Germany and England share an old and unique rivalry in international football. The two nations have played several high-profile matches over the years which have often included some very controversial moments.
With the two sides are set to collide in the Round of 16 fixture of Euro 2020, fans can expect heavy fireworks and a match that goes right down to the wire.
Die Manschafft, however, aren’t focusing much on major penalty training ahead of their clash with England. Instead, they want to finish the game within the stipulated 90 minutes according to Kai Havertz.
“We are going into the game wanting to win it over 90 minutes,” midfielder Kai Havertz told a news conference at their team base in Bavaria on Sunday.
“It could of course go to penalties at this stage of the tournament so we have to be prepared. Obviously after training we hit a few penalties to see who the better penalty takers are.
“But it is not the biggest issue of the game. The 120 minutes before that could be far more important and putting too much pressure on yourself (with penalties) is not good.”
Any other country with the penalty record of Germany in major tournaments wouldn’t focus much on spot-kicks either as history favours them. The Germans have won every single World Cup penalty shootout and have two out of three Euro penalty shootouts. They lost only their first one against Czechoslovakia in the Euro 1976 Final but have got it right every single time since then.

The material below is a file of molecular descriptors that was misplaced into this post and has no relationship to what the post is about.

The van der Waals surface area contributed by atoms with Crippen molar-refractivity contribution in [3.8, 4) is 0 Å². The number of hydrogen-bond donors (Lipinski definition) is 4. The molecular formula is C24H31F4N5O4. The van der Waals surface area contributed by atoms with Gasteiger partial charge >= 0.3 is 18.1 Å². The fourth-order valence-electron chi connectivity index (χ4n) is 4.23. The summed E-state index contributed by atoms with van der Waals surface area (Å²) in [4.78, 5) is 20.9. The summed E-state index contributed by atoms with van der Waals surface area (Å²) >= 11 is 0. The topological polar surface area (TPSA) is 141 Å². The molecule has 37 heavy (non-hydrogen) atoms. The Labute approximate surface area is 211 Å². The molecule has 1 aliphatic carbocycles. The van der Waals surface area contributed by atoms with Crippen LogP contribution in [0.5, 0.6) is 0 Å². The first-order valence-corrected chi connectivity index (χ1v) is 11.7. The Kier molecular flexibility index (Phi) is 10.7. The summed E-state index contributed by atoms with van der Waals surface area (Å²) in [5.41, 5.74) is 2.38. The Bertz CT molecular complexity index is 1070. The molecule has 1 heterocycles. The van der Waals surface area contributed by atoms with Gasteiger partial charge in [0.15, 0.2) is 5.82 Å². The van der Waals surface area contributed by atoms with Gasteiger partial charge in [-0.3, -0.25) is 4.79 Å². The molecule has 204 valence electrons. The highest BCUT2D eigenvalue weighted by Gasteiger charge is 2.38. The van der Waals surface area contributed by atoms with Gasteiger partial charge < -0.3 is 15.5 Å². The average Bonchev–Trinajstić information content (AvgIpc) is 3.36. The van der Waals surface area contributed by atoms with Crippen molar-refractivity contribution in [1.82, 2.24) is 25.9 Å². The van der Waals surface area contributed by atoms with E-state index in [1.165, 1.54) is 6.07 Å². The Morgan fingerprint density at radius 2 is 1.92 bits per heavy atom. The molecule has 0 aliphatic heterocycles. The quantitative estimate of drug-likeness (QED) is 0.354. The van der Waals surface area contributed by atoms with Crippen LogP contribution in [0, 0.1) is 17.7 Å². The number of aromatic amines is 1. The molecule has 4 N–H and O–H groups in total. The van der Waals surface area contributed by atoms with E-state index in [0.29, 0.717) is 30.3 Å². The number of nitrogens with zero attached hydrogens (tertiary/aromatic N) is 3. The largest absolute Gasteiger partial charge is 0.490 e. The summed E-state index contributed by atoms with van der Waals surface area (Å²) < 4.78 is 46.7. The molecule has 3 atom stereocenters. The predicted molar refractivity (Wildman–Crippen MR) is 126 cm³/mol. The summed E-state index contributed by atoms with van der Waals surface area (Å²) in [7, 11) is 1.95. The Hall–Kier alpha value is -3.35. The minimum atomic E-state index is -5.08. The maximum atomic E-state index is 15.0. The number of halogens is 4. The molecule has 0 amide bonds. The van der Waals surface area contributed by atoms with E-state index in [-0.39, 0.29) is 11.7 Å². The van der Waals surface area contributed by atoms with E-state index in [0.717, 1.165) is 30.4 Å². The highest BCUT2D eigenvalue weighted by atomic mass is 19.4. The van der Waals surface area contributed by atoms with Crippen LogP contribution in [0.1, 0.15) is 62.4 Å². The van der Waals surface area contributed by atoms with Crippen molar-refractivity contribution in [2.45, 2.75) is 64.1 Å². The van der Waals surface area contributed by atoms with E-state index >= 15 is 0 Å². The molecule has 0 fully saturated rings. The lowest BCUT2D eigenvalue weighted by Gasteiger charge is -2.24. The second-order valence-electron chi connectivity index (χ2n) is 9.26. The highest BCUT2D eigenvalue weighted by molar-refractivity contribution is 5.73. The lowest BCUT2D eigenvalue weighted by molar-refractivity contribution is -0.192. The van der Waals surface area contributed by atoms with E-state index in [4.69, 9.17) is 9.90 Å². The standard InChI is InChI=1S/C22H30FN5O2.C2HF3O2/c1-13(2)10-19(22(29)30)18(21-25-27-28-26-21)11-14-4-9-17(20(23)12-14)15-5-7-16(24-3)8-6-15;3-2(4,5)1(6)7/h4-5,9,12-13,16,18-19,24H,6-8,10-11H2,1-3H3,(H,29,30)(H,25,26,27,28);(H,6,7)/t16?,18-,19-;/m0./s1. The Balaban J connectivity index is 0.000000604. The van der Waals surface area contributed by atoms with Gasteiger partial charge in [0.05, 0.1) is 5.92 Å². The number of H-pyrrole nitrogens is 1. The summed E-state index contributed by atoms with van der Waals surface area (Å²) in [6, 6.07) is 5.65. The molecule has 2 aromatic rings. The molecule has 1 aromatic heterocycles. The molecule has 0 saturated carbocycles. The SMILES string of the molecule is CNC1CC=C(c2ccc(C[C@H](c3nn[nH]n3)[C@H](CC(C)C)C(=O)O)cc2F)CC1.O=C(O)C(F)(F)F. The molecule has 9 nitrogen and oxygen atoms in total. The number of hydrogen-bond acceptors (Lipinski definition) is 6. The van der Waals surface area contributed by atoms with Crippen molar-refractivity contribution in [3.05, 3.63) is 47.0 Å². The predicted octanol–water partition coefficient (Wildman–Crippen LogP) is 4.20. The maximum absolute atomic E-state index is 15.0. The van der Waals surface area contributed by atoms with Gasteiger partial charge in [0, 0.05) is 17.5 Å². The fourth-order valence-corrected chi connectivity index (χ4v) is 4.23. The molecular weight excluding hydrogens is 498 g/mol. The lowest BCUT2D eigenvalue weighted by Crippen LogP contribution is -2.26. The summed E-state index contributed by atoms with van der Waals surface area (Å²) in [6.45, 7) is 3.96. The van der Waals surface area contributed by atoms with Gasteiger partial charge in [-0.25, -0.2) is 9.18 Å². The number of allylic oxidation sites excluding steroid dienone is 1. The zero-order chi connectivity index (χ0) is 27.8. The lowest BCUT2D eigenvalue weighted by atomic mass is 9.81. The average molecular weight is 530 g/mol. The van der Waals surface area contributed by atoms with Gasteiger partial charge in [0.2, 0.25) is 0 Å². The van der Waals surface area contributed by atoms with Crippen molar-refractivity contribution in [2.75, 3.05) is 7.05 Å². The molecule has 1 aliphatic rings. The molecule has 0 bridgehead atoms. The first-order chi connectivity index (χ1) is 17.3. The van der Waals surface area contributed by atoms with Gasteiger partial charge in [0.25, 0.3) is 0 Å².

Germany also defeated England on penalties at the Wembley Stadium in the semifinals of Euro 1996 on their way to their third European Championship title.
Both Germany and England have failed to impress at Euro 2020 so far. Germany thumped Portugal 4-2 but that was their only win of the group stages. They lost to France in their opening fixture and suffered a very nervous outing against Hungary in their final match having trailed the majority of 90 minutes. England haven’t been impressive either but they were efficient although they had an easier group to negotiate.
“It would be wrong to underestimate them. We know England well. They have some of the world’s best players and, yes, they also have room for improvement,” said Havertz